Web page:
The Long Now

A remarkable passage from Seneca, doing what he does best (remembering that there are other times and places than here and now).  On the question of what comets are and how they move:
Why should we be surprised, then, that comets, so rare a sight in the universe, are not embraced under definite laws, or that their beginning and end are not known, seeing that their return is at long intervals?  It is not yet fifteen hundred years since Greece counted the number of the stars and named them every one.
And there are many nations at the present hour who merely know the face of the sky and do not yet understand why the moon is obscured in an eclipse. It is but recently indeed that science brought home to ourselves certain knowledge on the subject. The day will yet come when the progress of research through long ages will reveal to sight the mysteries of nature that are now concealed. A single lifetime, though it were wholly devoted to the study of the sky, does not suffice for the investigation of problems of such complexity. And then we never make a fair division of the few brief years of life as between study and vice. It must, therefore, require long successive ages to unfold all. The day will yet come when posterity will be amazed that we remained ignorant of things that will to them seem so plain.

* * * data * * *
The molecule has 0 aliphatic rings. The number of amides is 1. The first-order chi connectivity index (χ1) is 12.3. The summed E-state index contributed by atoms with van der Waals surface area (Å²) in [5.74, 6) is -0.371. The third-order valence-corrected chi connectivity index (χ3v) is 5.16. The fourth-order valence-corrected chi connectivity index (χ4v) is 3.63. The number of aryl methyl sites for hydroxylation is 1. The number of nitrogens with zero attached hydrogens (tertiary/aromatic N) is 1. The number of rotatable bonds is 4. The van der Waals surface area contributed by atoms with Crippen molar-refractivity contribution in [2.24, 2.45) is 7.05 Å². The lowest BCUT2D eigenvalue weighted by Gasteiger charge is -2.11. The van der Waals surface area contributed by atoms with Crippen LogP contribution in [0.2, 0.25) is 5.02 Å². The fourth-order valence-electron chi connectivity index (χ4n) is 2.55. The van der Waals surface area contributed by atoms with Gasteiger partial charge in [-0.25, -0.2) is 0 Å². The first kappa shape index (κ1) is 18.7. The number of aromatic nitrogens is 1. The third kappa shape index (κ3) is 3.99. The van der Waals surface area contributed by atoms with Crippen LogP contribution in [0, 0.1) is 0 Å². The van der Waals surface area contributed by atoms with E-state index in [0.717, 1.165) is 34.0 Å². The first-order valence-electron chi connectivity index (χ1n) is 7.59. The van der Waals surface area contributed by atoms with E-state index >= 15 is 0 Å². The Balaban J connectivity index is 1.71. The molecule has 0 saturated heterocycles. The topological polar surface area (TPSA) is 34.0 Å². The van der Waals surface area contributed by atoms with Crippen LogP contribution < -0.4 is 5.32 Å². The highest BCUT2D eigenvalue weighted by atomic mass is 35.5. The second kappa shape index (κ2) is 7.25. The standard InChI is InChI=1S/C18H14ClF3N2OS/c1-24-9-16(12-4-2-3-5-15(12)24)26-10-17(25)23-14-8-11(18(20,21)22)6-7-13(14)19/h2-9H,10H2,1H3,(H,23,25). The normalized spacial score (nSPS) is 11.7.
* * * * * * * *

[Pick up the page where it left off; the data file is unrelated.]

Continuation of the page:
Men will some day be able to demonstrate in what regions comets have their paths, why their course is so far removed from the other stars, what is their size and constitution. Let us be satisfied with what we have discovered, and leave a little truth for our descendants to find out.

— L. Annæus Seneca (c. 65 A.D.)

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"A fool takes no pleasure in understanding, but only in expressing his opinion." — Proverbs 18:2